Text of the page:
BOSTON, MA – NOVEMBER 19: Nobel laureate and economist Robert Shiller poses for a portrait at the … [+]
Boston Globe via Getty Images
The field of economics is highly quantitative. Storytelling, on the other hand, is creative and literary. One would think these disciplines have nothing in common. This had been true until Nobel-Prize-winning economist Robert J. Shiller released his new book Narrative Economics. In it, Shiller argues that economic narratives—contagious stories that can alter people’s economic planning— are so influential they are worthy of serious academic study.
Whether you are into economics or not, Shiller’s thesis has serious implications for every business leader.
Like it or not, narratives are powerful.
One of the first things Shiller sets straight is that the question isn’t whether narratives should, rationally, affect the stock market, but whether or not they actually do.
Leaders may question whether or not stories should be persuasive. Shouldn’t we just stick to the facts? Shouldn’t we trust that our brilliant audience will “get it”?
Like Shiller, we can conclude that the question isn’t what our audience should do, but what they actually do. And we know that what people do is remember stories. Information is up to twenty times more memorable if it is presented as a story.
Data misses a lot.
Shiller argues that data alone is insufficient for interpreting economic shifts. “Trying to understand major economic events by looking only at data,” says Shiller, “… runs the risk of missing the underlying motivations for change.”
After World War I, the economist John Maynard Keynes considered how Germans would interpret the Treaty of Versailles. He was concerned about the literal price the winning nations were forcing Germany to pay, and he was also concerned about how they would “likely interpret the story of the Versailles treaty given their economic conditions.” He warned that Germany’s reaction could lead to worse horrors than before. In Shiller’s view, Keynes was trying to understand the narratives people would construct and then make predictions based on this.
A common belief amongst researchers and those who rely on data is: if you can’t measure it, then “it” doesn’t exist.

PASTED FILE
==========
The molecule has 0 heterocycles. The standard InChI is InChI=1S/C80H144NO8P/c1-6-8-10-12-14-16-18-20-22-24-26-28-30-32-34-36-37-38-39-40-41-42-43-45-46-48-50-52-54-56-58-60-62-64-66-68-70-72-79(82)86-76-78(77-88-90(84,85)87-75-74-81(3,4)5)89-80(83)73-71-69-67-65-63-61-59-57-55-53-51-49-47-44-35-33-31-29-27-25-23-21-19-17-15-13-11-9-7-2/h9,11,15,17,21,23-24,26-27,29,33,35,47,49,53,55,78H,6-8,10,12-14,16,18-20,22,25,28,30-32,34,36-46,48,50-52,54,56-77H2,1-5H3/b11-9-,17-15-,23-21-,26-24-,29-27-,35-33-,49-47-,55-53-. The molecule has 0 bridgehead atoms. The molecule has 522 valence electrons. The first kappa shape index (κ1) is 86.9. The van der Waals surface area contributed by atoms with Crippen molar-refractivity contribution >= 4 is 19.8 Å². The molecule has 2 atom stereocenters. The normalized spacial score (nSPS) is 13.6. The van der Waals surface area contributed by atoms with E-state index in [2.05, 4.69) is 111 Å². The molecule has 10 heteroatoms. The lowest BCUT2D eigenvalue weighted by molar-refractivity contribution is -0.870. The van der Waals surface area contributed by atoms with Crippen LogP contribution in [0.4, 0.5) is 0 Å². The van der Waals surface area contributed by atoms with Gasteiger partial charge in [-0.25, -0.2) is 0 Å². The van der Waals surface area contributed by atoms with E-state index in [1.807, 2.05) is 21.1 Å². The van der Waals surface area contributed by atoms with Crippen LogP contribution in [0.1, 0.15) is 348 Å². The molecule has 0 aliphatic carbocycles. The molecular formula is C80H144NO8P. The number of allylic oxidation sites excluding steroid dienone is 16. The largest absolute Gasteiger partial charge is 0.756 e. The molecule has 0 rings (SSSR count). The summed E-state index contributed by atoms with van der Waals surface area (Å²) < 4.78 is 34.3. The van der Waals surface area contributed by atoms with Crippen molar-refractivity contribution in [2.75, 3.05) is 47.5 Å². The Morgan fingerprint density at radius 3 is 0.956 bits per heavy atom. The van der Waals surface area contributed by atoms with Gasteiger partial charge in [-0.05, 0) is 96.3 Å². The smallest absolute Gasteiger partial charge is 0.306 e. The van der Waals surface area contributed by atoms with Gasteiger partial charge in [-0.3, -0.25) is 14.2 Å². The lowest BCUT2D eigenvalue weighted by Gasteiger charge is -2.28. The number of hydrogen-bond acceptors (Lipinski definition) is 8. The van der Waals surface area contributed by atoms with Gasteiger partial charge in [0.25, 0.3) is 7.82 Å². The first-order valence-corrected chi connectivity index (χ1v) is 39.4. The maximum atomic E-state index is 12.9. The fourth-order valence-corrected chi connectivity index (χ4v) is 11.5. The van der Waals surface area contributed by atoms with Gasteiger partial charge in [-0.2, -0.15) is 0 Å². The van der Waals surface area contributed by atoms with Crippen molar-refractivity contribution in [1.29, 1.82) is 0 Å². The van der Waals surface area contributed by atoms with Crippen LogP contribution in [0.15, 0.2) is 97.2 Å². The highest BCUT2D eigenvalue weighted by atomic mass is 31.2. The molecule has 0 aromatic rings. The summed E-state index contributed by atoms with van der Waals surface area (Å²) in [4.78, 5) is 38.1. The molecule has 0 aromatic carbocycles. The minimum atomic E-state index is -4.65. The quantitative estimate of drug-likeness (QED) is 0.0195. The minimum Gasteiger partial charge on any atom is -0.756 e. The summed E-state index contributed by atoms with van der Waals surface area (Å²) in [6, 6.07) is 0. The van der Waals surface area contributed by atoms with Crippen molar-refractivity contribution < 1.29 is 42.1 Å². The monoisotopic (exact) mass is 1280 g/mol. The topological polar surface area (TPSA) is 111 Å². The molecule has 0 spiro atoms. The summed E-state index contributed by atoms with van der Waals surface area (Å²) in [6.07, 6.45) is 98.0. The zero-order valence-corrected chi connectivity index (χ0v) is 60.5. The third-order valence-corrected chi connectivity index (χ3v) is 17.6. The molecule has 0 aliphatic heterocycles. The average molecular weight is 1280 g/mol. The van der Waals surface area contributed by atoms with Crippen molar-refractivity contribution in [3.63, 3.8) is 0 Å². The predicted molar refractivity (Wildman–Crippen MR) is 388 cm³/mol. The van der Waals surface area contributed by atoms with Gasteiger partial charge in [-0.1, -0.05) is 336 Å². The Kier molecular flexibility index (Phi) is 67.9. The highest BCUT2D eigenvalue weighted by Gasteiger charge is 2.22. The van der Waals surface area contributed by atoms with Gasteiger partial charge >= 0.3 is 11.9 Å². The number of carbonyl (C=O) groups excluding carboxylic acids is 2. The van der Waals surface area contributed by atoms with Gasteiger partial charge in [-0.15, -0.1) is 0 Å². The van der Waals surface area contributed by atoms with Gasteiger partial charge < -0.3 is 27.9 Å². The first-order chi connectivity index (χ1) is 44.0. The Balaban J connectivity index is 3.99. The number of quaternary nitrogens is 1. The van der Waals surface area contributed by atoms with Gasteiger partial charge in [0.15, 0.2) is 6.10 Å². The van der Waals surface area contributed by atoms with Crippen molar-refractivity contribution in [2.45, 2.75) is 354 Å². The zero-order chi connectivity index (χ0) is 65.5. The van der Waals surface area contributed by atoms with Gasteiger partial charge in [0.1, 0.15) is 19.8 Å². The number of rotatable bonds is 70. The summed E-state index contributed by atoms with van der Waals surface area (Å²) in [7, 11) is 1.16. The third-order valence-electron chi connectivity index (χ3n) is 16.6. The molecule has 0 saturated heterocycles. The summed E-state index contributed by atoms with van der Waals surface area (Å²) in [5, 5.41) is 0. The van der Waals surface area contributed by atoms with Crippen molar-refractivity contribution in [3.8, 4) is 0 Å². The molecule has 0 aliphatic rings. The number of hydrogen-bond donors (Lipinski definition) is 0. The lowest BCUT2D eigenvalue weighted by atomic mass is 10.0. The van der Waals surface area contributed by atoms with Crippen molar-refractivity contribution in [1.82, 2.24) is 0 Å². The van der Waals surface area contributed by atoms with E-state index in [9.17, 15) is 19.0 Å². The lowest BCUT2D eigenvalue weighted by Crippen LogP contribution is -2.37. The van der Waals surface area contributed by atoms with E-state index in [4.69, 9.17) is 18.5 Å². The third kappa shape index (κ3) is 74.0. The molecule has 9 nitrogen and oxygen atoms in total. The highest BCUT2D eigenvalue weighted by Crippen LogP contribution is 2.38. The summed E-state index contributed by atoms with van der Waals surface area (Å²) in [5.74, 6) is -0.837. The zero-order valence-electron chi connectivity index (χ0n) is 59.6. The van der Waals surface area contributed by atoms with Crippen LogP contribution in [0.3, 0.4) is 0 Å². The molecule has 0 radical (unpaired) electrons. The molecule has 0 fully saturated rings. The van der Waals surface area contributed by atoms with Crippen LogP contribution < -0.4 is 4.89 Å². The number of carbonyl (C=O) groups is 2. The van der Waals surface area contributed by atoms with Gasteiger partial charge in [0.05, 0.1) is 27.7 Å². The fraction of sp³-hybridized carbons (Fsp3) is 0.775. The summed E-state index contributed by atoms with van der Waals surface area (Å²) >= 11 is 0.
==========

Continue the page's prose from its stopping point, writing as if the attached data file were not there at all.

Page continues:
As this example illustrates, though Keynes didn’t or couldn’t measure the resentment, indignation, and economic hardship that post-World War I Germany experienced, it doesn’t mean that these factors didn’t exist or weren’t important.
Contagious narratives share common elements.
Shiller is interested not just in any economic narrative, but in contagious economic narratives. Effective leaders should also focus on the narratives that go viral within our organization or industry, or among our customers.
As an example of a contagious narrative, consider Bitcoin (as Shiller does). This cryptocurrency is only valuable if people value it. If no one wants to use it, its value plummets, so it has to have a narrative that makes people want to use it. In this case, it is a powerful narrative because it:
- Exemplifies a value system. Because Bitcoin functions outside of government control, fans see it as capturing positive anarchist values. It points toward a world that could exist without government.
- Has an intriguing founder. Mystery surrounds Bitcoin’s founder, Satoshi Nakamoto. In fact, says Shiller, he “has never been seen by anyone who will testify to having seen him.”
- Gives people a sense of mastering technology. Bitcoin users may feel that by being on the cutting edge, they are going to be among the winners in this merger of finance and tech.
- Makes them global citizens. Because Bitcoin is not associated with any particular country, it gives people an opportunity to transcend nationalism and become global citizens.
Of course, it’s one thing to dissect a popular narrative after it has gone viral. But how does one craft ideas with the hope of making them go viral? Four considerations Shiller gives:
- Package ideas narratives. “People often fail to notice ideas,” Shiller writes, “if those ideas are not part of a script or are not packaged well enough.”
- Give people a story they can re-tell. “People like to hear stories that they can retell to others who will like the same story,” notes Shiller. However, these are not the most trustworthy stories. A study in Science found that “false stories had six times the retweeting rate on Twitter as true stories,” says Shiller. (And that fact has been verified—feel free to pass it along!) Ethical storytellers must tell contagious true stories!
- Include a visual image. This doesn’t require a sketchpad. Just to tell a story with vivid images. Shiller notes how the Laffer curve became a powerful idea partly because its narrative included a tidbit about the curve first being drawn on a napkin at a fancy restaurant. People could picture that happening, and the ideas “stuck” more easily.
- Value what your audience values. Though Shiller doesn’t explicitly say this, his points about Bitcoin carry a message for all business storytellers. Things have value because other people assign value to them. That means that as a leader, the value you assign to stories or ideas is not enough. Don’t fall into thinking, “that’ll never catch on.” Assess the narratives honestly and see whether others are taking them seriously.
Narratives shape the world in ways that academic fields and industries are just beginning to catch up with. As leaders, it is high time to proactively assert our stories and give them every chance of going viral. This is, after all, the essence of leadership storytelling: the intentional assertion of a point of view through a story.
How and when should you proactively tell such stories? Read my article “Leaders Need To Embrace Key Storytelling Moments” to find out.